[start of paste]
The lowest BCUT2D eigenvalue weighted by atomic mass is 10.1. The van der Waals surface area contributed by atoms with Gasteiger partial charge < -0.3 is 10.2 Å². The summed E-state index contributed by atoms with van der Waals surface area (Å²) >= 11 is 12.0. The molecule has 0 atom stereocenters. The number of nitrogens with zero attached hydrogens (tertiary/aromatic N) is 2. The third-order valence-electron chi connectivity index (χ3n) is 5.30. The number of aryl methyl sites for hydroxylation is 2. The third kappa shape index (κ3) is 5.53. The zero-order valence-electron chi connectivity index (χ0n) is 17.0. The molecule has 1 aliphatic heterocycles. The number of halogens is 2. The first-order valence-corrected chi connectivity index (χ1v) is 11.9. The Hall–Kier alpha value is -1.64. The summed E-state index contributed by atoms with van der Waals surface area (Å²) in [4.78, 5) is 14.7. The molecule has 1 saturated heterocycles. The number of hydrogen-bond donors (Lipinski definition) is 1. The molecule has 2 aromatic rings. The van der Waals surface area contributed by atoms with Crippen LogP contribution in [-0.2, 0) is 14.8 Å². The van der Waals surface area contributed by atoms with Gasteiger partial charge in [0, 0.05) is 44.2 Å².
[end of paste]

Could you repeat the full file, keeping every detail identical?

The lowest BCUT2D eigenvalue weighted by atomic mass is 10.1. The van der Waals surface area contributed by atoms with Gasteiger partial charge < -0.3 is 10.2 Å². The summed E-state index contributed by atoms with van der Waals surface area (Å²) >= 11 is 12.0. The molecule has 0 atom stereocenters. The number of nitrogens with zero attached hydrogens (tertiary/aromatic N) is 2. The third-order valence-electron chi connectivity index (χ3n) is 5.30. The number of aryl methyl sites for hydroxylation is 2. The third kappa shape index (κ3) is 5.53. The zero-order valence-electron chi connectivity index (χ0n) is 17.0. The molecule has 1 aliphatic heterocycles. The number of halogens is 2. The first-order valence-corrected chi connectivity index (χ1v) is 11.9. The Hall–Kier alpha value is -1.64. The summed E-state index contributed by atoms with van der Waals surface area (Å²) in [4.78, 5) is 14.7. The molecule has 1 saturated heterocycles. The number of hydrogen-bond donors (Lipinski definition) is 1. The molecule has 2 aromatic rings. The van der Waals surface area contributed by atoms with Crippen LogP contribution in [-0.2, 0) is 14.8 Å². The van der Waals surface area contributed by atoms with Gasteiger partial charge in [0, 0.05) is 44.2 Å².